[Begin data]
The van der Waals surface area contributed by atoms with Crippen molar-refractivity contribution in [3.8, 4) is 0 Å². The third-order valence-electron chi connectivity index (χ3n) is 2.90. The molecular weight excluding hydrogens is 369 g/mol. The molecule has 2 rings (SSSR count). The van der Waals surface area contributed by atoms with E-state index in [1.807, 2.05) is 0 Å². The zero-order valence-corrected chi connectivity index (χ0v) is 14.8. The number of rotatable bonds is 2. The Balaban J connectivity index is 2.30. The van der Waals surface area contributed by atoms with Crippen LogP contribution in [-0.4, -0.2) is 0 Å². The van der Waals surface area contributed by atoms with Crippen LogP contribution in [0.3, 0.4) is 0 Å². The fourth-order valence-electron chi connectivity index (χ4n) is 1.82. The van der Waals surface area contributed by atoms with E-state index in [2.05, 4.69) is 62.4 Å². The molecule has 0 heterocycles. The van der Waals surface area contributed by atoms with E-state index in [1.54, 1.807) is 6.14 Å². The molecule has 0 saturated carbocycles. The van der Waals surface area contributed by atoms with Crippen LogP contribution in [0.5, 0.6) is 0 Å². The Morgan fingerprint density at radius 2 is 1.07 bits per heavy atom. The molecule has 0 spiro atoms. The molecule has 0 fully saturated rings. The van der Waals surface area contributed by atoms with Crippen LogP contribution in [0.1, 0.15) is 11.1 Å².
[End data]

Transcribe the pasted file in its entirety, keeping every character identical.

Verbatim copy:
The van der Waals surface area contributed by atoms with Crippen molar-refractivity contribution in [3.8, 4) is 0 Å². The third-order valence-electron chi connectivity index (χ3n) is 2.90. The molecular weight excluding hydrogens is 369 g/mol. The molecule has 2 rings (SSSR count). The van der Waals surface area contributed by atoms with E-state index in [1.807, 2.05) is 0 Å². The zero-order valence-corrected chi connectivity index (χ0v) is 14.8. The number of rotatable bonds is 2. The Balaban J connectivity index is 2.30. The van der Waals surface area contributed by atoms with Crippen LogP contribution in [-0.4, -0.2) is 0 Å². The van der Waals surface area contributed by atoms with Crippen LogP contribution in [0.3, 0.4) is 0 Å². The fourth-order valence-electron chi connectivity index (χ4n) is 1.82. The van der Waals surface area contributed by atoms with E-state index in [2.05, 4.69) is 62.4 Å². The molecule has 0 heterocycles. The van der Waals surface area contributed by atoms with E-state index in [1.54, 1.807) is 6.14 Å². The molecule has 0 saturated carbocycles. The van der Waals surface area contributed by atoms with Crippen LogP contribution in [0.5, 0.6) is 0 Å². The Morgan fingerprint density at radius 2 is 1.07 bits per heavy atom. The molecule has 0 spiro atoms. The molecule has 0 fully saturated rings. The van der Waals surface area contributed by atoms with Crippen LogP contribution in [0.1, 0.15) is 11.1 Å².